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Ghar Katalehkhor - Katale Khor Cave - Katalekhor Cave - Kataleh Khour Cave - Mountain of Sun


Useful Information

Location: Southwest Zanjan province, near Gahmab village, near Qamcheqāy. 410 km from Tehran.
From Zanjan follow the road to Hamadan, turn left (south) to Garmab. Alternatively follow the road to Teheran, turn right (southwest) at Soltanich, 150 km from Zanjan, then follow the road through Khodabandeh to Garmab. (N35°50,142',E48°09,726')
Open:
Fee:
Classification: SpeleologyKarst cave. Oligocene/Miocene limestone
Light: LightLED Lighting
Dimension: L=12,860 m, A=1,719 m asl.
Guided tours: L=2,500 m.
Photography:
Accessibility:
Bibliography: S. Arshadi, M. Laumanns (2004): Speleological Project Ghar Katalehkhor (Zanjan / Iran), 56 pages, cave survey (atlas sheets) and colour photo tables; Berlin 2004. abstract
Address: Tel: 0242482-2188. E-mail: contact
As far as we know this information was accurate when it was published (see years in brackets), but may have changed since then.
Please check rates and details directly with the companies in question if you need more recent info.

History

1951 first published in the local Zanjan newspaper.
1952 discovered by a group of athletes led by Asadolah Jamali and the famous Garmap mountaineer Mahmoud Mousavi.
1965 new research team led by Hasan Abrishami discovered a 2,000 m long passage.
1986 38 exploration trips by mountaineer Hussein Husseinitabar resulted in 4.6 km of known passages.
1991 opened to the public, as a result of unauthorized visits and vandalism.
1993 first speleological exploration by Dr. Sirus Arshadi and publication in Iranian geoscientific journals.
2003 a joint Iranian-Swiss-German speleological project firmly established Ghar Katalehkhor as the currently longest cave of Iran at 12.860 m.
2020 new light system installed.

Description

Ghar Katalehkhor is an anastomotic multilevel cave with a large main gallery, many coulisses, parallel passages, and much breakdown. Extraordinary are extensive calcite formations and superb crystals which cover the cave wall for dozens of meters. The 100 m long Wedding Hall is completely covered by calcite crystals. It is developed in Oligocene/Miocene limestone in the northern flank of an anticline. The cave was mainly created by phreatic corrosion in a still water milieu. A speleogenetic model is presented in the report of the 2003 speleological exploration, see bibliography.

The name Katale Khor means literally Mountain of Sun. It was known to the locals for a long time. There are two natural entrances, one requiring a 450 m crawl and another which is for some reason called side entrance. The side entrance contained some human bones in a niche which, from lack of actual knowledge, created the legend that the cave was used for burials. However, despite being known to some for a very long time, nothing was published until 1951 when a vague report about a huge cave system appeared in the local Zanjan newspaper. This caused a first exploration by a group of athletes led by Asadolah Jamali and the famous Garmap mountaineer Mahmoud Mousavi. This may be considered the "discovery" and first published exploration, as it was subsequently published in the newspaper. Sporadic exploration visits were made by mountaineers, until the first scientific exploration in 1993 which was published in Iranian geoscientific journals. At this time the cave was already used as a show cave. Unauthorized visits and vandalism convinced the local Zanjan self-government to open the cave to tourists, which resulted in a gating and protection of the cave. The cave has a 1,250 m long visitor path which is partly made up of steel bridges. From the end of the path the visitors have to walk back the same way, so the tour has the extraordinary length of 2.5 km.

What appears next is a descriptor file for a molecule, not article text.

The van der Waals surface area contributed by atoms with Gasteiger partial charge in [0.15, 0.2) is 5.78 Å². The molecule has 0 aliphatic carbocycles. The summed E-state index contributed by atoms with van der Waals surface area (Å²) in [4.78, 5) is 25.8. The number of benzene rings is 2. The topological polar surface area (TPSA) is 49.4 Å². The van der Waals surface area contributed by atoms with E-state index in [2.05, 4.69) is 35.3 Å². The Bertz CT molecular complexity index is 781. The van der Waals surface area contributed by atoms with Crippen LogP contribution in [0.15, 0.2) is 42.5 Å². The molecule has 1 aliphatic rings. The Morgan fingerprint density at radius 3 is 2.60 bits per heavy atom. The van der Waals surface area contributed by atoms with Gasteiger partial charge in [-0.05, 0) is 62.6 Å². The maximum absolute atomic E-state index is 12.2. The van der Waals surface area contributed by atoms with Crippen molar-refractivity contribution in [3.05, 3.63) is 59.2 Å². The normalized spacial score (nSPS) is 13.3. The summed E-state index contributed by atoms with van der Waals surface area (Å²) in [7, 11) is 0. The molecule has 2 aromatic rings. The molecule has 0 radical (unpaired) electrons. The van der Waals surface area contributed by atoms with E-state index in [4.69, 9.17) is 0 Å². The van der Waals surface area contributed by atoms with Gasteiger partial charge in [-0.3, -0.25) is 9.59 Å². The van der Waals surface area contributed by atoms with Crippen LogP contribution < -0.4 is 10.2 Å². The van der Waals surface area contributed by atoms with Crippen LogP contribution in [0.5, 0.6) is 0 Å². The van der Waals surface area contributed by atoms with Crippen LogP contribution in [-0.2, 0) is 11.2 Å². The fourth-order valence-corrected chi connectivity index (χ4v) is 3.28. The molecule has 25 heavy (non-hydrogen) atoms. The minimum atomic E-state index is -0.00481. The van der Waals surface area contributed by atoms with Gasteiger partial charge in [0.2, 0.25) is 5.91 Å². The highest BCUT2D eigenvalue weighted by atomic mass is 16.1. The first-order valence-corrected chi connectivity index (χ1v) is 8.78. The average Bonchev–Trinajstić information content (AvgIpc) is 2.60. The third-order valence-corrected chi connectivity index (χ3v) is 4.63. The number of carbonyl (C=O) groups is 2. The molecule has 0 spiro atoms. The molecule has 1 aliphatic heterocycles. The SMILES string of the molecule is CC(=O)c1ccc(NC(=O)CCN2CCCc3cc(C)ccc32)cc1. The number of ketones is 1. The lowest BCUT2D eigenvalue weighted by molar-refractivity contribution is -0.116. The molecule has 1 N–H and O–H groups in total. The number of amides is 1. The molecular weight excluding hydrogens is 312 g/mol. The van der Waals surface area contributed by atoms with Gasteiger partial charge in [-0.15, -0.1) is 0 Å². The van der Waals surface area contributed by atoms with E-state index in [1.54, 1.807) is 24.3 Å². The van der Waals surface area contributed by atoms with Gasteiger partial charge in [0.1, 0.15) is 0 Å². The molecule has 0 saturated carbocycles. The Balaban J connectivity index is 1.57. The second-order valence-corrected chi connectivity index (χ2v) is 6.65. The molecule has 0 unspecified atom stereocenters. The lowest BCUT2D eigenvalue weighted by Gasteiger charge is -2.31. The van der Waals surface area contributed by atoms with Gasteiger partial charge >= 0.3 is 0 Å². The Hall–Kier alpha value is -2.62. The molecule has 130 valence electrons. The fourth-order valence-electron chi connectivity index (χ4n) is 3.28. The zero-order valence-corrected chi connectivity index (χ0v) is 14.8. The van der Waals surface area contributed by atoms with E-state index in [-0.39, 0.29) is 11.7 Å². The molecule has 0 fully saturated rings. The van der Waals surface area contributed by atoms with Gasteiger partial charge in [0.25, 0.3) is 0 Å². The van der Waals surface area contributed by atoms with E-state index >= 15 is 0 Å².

In September/October 2003 a speleological project explored and surveyed the cave, supervised by the Geological Survey of Iran (GSI), and supported both by the GSI and the government of Zanjan province. The surveyed length of 12,860 m made Ghar Katalehkhor the longest cave of the Iran. The surveying team consisted of four participants: Mr. H. Akbarzadeh (GSI), Mr. Javad Ashjari (Geological Department of Shiraz University), Mr. Michael Laumanns (Germany) and Mr. René Scherrer (Switzerland). The report published by the Berliner Höhlenkundliche Berichte is so far the most complete description of the cave.

The cave was promoted during the last years, and according to local government it is intended to become a tourist hub, whatever that is. At least the electric light was completely refurbished in 2020 with a new LED based system.